When ovens realize they are being tested
Low energy consumption is a key selling point. In addition to the purchase price, usage properties and design, it is an important decision criterion when buying household appliances. The energy label, with which almost all electrical devices are labeled, provides information about energy consumption. But can you rely on that? Apparently not always. Product testers from the Stuttgart Institute for Product Research GmbH (ipi) found that cheating software is installed not only in German diesel vehicles, but also in some ovens and televisions. Such devices used fewer kilowatt hours than normal in test mode.
As part of device tests, the product testers noticed an oven, for example, which showed a strikingly different control behavior when it was operated in the energy-saving program. If the device was preheated - as prescribed in the test procedure according to European standards - then the door was opened and the device was loaded with a certain weight in the middle, this program lowered the temperature by more than 60 Kelvin for almost half an hour in the middle of the baking process. Instead of a temperature of 160 ° C, the device only heated to 100 ° C and thus consumed less electricity than in normal operation and significantly less than other devices. It achieved a lower energy efficiency class on the energy label than other identical devices.
The baking result for the small cakes that the testers prepared in this energy-saving test mode reflected the interrupted heat supply and gave a poor baking result. The cakes prepared in this way were less successful and showed a more compact consistency when sliced because the heat input in the middle of the baking process was too low.
The product testers also found a loss of quality as a result of lower energy consumption for a television. If the device had to play the test film, it recognized this test and immediately switched to a kind of energy-saving mode. Brightness, contrast and volume decreased and the energy consumption decreased significantly. Watching the test film in this way was no longer a feast for the eyes. However, the lower energy consumption here also meant that the device could be better labeled on the energy label.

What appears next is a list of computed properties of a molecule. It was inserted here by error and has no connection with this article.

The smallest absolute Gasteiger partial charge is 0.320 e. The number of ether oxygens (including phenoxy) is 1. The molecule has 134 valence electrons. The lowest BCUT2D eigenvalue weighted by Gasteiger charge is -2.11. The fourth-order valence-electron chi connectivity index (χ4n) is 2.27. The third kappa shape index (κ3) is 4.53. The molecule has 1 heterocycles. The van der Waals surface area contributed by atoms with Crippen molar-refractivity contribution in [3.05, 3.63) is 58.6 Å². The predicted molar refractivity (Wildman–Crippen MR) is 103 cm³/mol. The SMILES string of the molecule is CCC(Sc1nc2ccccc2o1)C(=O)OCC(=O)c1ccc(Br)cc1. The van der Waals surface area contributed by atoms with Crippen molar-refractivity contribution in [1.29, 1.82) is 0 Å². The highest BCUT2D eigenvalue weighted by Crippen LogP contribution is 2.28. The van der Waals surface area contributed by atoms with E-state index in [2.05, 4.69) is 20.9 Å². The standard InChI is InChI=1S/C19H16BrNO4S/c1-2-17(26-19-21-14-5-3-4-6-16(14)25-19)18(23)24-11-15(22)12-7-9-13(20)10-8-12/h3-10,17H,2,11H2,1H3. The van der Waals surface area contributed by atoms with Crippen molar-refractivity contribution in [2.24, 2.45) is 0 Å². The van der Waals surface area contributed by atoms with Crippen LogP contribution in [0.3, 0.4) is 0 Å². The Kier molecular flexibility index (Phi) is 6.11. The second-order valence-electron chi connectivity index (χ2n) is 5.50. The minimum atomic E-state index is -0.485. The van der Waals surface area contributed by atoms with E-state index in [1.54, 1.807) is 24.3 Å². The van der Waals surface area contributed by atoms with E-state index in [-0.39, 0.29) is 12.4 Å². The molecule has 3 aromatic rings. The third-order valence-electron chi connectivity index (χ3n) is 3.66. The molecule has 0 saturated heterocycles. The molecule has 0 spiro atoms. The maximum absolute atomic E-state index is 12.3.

The test results, which were presented at the end of February 2016 in Hamburg at the annual meeting of the household technology specialist committee of the German Society for Housekeeping. V., caused a sensation in the expert committee and sparked a lively discussion about the energy label. Even though there are obviously a few individual providers who use cheat software, the household experts reacted horrified. The industry label remarked resignedly that the energy label, which should actually show the energy consumption and should enable the comparison of identical devices, was taken to absurdity.
A solution to avoid such attempts at deception nevertheless seems to be at hand: To assess the energy consumption, the electricity consumption in the normal program should be used and no longer the lowest consumption from the energy saving program as was previously the case. If one could agree on this when revising the energy label, the breeding ground would be removed from such nonsensical energy saving programs, it was agreed. However, whether this can be implemented because energy labeling is regulated uniformly across Europe remained open. (Ute Gomm, aid)
The ipi institute is one of the largest European product testing institutes. It carries out product tests on behalf of companies and test institutes from more than 20 European countries.